Agricultural Economics Department


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Publication by the Department of Agricultural Economics, Report # 118, July, 1981. Website address is:

The authors wish to express their appreciation to the survey reporters for their participation in completing and returning the Nebraska farm real estate market survey questionnaire. Without their efforts and interest, the availability and publication of the data within this report would not be possible. Special thanks is also extended to the Federal Land Bank of Omaha for providing the farmland sales data for Nebraska published in this report.


Farmland values have steadily appreciated over the past four decades, but the largest advances have occurred since 1971. During the last ten years, Nebraska farmland values have increased nearly twice as fast as inflation.

However, the past year ending February 1, 1981, was an exception. Farm­land in Nebraska appreciated about 10 percent, which was comparable to the overall rise in the General Price Level. So, in real terms (purchasing power), farmland values were essentially stable across the State during the last year.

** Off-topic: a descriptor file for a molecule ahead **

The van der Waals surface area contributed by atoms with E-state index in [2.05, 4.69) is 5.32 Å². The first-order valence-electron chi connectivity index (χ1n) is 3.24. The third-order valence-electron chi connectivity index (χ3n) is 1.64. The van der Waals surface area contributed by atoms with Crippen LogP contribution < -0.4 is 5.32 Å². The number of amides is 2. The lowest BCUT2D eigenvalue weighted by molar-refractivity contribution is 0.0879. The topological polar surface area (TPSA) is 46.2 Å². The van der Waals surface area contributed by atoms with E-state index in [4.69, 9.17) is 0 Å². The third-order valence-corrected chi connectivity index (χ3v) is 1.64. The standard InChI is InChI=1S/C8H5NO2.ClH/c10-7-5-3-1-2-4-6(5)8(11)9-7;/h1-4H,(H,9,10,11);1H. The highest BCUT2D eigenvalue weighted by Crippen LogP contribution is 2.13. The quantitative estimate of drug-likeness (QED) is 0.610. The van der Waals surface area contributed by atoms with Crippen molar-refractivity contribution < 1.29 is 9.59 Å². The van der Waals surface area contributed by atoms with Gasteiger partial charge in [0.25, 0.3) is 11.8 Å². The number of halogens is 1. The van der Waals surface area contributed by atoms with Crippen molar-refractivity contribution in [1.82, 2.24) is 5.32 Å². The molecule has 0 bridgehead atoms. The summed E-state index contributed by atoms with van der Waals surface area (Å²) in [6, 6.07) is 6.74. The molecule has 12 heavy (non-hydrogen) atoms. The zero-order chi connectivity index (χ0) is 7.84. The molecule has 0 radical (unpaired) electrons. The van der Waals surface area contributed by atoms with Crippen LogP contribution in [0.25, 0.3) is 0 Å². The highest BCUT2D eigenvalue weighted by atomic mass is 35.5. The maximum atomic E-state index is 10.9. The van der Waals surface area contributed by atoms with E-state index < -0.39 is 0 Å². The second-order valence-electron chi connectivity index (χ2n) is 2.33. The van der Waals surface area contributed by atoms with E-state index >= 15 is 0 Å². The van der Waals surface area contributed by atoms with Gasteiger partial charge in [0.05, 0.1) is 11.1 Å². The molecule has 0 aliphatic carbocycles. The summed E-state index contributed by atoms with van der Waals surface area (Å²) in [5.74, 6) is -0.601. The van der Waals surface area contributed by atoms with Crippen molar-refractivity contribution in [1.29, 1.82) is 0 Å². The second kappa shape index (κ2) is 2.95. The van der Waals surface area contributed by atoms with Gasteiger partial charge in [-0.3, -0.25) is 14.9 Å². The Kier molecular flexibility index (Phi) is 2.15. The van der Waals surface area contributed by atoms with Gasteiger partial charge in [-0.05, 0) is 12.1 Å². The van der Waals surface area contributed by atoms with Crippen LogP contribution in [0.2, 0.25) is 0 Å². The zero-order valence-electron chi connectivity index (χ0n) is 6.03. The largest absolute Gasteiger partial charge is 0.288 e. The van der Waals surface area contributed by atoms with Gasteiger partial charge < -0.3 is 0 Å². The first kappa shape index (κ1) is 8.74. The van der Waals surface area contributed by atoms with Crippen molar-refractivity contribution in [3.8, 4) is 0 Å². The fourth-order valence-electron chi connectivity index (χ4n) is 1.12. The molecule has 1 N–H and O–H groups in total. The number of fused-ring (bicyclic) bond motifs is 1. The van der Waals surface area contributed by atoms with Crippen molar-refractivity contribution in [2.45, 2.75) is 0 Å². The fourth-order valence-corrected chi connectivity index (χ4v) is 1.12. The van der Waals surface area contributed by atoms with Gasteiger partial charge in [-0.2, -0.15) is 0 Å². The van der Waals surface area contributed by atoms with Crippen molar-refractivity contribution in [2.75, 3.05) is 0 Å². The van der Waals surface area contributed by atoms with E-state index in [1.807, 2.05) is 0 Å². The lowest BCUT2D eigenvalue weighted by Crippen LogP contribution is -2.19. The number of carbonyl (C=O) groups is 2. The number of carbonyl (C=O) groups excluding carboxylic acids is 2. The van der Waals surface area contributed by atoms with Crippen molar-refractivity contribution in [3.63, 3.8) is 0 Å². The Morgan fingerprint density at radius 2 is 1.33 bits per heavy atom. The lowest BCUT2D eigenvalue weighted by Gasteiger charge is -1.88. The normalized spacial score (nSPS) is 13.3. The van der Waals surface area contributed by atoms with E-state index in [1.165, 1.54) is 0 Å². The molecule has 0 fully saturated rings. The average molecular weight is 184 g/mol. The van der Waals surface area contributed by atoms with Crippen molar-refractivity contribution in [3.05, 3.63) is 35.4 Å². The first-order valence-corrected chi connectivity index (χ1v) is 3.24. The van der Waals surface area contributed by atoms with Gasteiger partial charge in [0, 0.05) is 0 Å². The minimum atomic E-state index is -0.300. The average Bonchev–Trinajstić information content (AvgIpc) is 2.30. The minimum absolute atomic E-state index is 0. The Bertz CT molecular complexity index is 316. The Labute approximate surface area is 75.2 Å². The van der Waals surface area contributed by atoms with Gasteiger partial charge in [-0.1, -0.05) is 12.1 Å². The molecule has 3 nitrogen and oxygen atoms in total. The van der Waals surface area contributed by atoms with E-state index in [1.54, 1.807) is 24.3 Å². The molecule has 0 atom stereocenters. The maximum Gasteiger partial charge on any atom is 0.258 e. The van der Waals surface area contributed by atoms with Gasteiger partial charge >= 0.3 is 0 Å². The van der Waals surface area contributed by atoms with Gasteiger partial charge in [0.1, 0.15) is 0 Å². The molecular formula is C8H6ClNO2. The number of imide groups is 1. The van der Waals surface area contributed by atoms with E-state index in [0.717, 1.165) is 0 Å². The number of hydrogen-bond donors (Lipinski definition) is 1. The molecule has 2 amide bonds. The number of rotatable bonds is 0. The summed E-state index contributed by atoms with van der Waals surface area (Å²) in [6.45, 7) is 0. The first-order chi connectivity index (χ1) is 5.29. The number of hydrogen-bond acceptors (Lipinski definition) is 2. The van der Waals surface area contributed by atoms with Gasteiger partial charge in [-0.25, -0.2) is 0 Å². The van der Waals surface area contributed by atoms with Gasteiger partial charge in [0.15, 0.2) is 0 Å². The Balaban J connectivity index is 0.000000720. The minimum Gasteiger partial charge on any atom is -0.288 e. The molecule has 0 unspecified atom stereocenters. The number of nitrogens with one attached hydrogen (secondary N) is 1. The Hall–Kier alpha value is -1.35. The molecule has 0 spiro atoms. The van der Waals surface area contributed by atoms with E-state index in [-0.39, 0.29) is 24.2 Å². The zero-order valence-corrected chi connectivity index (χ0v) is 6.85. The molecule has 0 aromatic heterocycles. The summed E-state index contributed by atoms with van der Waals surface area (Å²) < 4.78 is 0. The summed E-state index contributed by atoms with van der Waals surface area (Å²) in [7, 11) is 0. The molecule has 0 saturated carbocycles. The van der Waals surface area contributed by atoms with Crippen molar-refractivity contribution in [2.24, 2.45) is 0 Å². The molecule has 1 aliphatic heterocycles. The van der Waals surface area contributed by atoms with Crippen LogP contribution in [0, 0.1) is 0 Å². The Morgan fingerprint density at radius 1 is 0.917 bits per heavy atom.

Considerable variation in value trends across Nebraska was evident in the findings of the Department of Ag Economics fourth annual farm real estate market developments survey for 1980-81. The largest percentage gains were reported in the western portions of the State, while severe drought conditions contributed to the more moderate changes in the eastern areas.

These estimated average values reported obviously represent a wide range of land values, even within the same areas of the State. For virtually all types of farmland, it is not uncommon for high grade land to be valued more than 50 percent higher than low grade land. Consequently, these estimated values are very generalized, serving as benchmarks or indicators of changes rather than as proxies for values of specific farmland tracts in an area.

Market participation continues to be dominated by those buying land for expansion of present operations and/or investments to hedge against inflation. Thus, the buying side of the farmland market tends to remain sensitive to those economic conditions within the farm production sector. On the selling side, estate settlement and retirement sales constitute the bulk of market activity. Most farmland is locked into an existing operation with the owners having little or no intention of offering their land for sale. Thus, these characteristics tend to slow farmland value appreciation during periods of economic uncertainty and push values even higher during improved economic conditions.